I worship in the LDS temple in Winter Quarters, Nebraska, regularly. I am often struck at the depiction of Adam and Eve. Prior to their partaking of the fruit of the Tree of Knowledge of Good and Evil (is that not THE longest name for a tree!?), they are undressed. They only become awakened to their nakedness by Satan’s pointing it out to them after they have eaten of the fruit, and thereby are capable of understanding the possibility of indecency. In this instance it becomes a shameful thing to be embodied because, in Mormon theology, Satan is disembodied. Evidently, therefore, there is power in the bodies that God has created for Adam and Eve, and Satan seeks to attack these very innocent and marvelous bodies before they are even expelled from the garden. It is literally the very first thing that is attacked by the force of evil. When God returns, He inquires about their covering, concerned at the sudden distance that His children have now experienced from His work (Genesis 3: 7-11). It is the first moment when the human family senses its distance from God. In the naked dark, I demand a return.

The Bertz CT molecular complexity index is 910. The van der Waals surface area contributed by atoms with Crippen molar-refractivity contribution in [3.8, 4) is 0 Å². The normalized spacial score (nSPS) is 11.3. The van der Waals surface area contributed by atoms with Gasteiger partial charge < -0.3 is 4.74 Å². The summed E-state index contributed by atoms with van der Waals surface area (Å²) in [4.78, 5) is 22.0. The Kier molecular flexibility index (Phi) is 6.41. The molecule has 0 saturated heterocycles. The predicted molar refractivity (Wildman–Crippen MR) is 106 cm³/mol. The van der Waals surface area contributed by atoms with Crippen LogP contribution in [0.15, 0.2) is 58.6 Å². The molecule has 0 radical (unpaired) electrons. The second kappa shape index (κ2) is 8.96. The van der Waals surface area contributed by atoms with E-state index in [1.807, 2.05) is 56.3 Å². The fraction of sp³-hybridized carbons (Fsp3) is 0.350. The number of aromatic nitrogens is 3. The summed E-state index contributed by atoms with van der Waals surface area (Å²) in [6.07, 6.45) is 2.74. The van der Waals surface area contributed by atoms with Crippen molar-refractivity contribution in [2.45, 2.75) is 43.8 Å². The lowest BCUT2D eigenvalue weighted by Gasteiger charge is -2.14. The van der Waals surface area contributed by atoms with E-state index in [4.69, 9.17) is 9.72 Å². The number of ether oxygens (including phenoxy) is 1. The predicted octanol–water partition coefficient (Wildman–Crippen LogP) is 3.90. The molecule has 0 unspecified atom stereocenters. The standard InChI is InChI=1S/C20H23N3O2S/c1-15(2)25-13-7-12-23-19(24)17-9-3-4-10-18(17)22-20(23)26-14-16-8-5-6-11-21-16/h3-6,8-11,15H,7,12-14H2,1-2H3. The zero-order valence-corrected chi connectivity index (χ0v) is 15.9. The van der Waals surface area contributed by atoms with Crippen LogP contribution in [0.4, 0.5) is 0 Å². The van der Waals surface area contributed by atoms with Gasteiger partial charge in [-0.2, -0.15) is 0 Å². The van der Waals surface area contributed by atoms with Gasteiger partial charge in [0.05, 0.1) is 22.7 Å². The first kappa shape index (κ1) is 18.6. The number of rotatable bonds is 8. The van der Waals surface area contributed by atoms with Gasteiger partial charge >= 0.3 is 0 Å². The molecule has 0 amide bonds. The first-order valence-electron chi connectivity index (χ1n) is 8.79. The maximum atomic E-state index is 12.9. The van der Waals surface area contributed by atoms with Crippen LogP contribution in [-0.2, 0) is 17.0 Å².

My family has never been one of shame for our bodies. My people are big. I never realized that I was bigger than my peers until I left for college and “body image” was the hip thing for girls to be concerned about. I moved in with three former pageant contestants who weighed themselves three times a day. I hadn’t ever stepped on a scale outside of a doctor’s office. It was startling to be suddenly situated at Brigham Young University as a bumbling 19 year old who was unaware that constant body critiques and calorie counting were a mandatory component of sociality. I didn’t know that you were a bad person if you ate a bagel. Weren’t we taught that we are Daughters of the God of the Universe? How could we claim our imperfection as integral to our selves? It was a stark contrast to the soft comfort of my mother’s breast, or the encouragement that my father gave me after a good long run that we often took together. My body was so much alive, until I was told that it was too big, too tall, too round, too brown, not brown enough, too stinky, too young, and now too old. I just wanted to go back to not knowing.